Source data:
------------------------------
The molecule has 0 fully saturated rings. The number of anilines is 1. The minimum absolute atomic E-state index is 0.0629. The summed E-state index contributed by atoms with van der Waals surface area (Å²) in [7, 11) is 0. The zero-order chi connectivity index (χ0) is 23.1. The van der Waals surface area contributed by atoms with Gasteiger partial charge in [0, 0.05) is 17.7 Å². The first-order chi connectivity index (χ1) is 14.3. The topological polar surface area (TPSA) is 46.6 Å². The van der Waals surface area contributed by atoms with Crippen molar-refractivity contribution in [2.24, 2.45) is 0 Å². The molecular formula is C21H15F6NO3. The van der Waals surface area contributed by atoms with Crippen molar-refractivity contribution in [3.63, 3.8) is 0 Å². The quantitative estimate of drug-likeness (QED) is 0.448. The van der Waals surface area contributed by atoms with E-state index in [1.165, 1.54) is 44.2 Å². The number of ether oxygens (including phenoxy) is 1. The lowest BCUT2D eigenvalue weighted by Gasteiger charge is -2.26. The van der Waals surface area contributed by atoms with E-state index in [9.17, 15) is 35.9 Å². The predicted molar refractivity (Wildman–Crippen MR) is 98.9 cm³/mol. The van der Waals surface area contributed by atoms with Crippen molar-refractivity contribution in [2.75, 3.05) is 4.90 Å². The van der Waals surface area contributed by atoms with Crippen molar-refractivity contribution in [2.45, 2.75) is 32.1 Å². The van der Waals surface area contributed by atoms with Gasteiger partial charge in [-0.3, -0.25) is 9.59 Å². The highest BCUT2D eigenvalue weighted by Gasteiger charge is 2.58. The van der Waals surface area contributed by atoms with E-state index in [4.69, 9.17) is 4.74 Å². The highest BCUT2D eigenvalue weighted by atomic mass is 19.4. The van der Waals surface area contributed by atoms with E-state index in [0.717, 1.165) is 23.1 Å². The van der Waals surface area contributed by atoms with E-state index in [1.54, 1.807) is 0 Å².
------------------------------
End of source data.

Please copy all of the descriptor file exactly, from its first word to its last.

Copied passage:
The molecule has 0 fully saturated rings. The number of anilines is 1. The minimum absolute atomic E-state index is 0.0629. The summed E-state index contributed by atoms with van der Waals surface area (Å²) in [7, 11) is 0. The zero-order chi connectivity index (χ0) is 23.1. The van der Waals surface area contributed by atoms with Gasteiger partial charge in [0, 0.05) is 17.7 Å². The first-order chi connectivity index (χ1) is 14.3. The topological polar surface area (TPSA) is 46.6 Å². The van der Waals surface area contributed by atoms with Crippen molar-refractivity contribution in [2.24, 2.45) is 0 Å². The molecular formula is C21H15F6NO3. The van der Waals surface area contributed by atoms with Crippen molar-refractivity contribution in [3.63, 3.8) is 0 Å². The quantitative estimate of drug-likeness (QED) is 0.448. The van der Waals surface area contributed by atoms with E-state index in [1.165, 1.54) is 44.2 Å². The number of ether oxygens (including phenoxy) is 1. The lowest BCUT2D eigenvalue weighted by Gasteiger charge is -2.26. The van der Waals surface area contributed by atoms with E-state index in [9.17, 15) is 35.9 Å². The predicted molar refractivity (Wildman–Crippen MR) is 98.9 cm³/mol. The van der Waals surface area contributed by atoms with Crippen molar-refractivity contribution in [2.75, 3.05) is 4.90 Å². The van der Waals surface area contributed by atoms with Crippen molar-refractivity contribution in [2.45, 2.75) is 32.1 Å². The van der Waals surface area contributed by atoms with Gasteiger partial charge in [-0.3, -0.25) is 9.59 Å². The highest BCUT2D eigenvalue weighted by Gasteiger charge is 2.58. The van der Waals surface area contributed by atoms with E-state index in [4.69, 9.17) is 4.74 Å². The highest BCUT2D eigenvalue weighted by atomic mass is 19.4. The van der Waals surface area contributed by atoms with E-state index in [0.717, 1.165) is 23.1 Å². The van der Waals surface area contributed by atoms with E-state index in [1.54, 1.807) is 0 Å².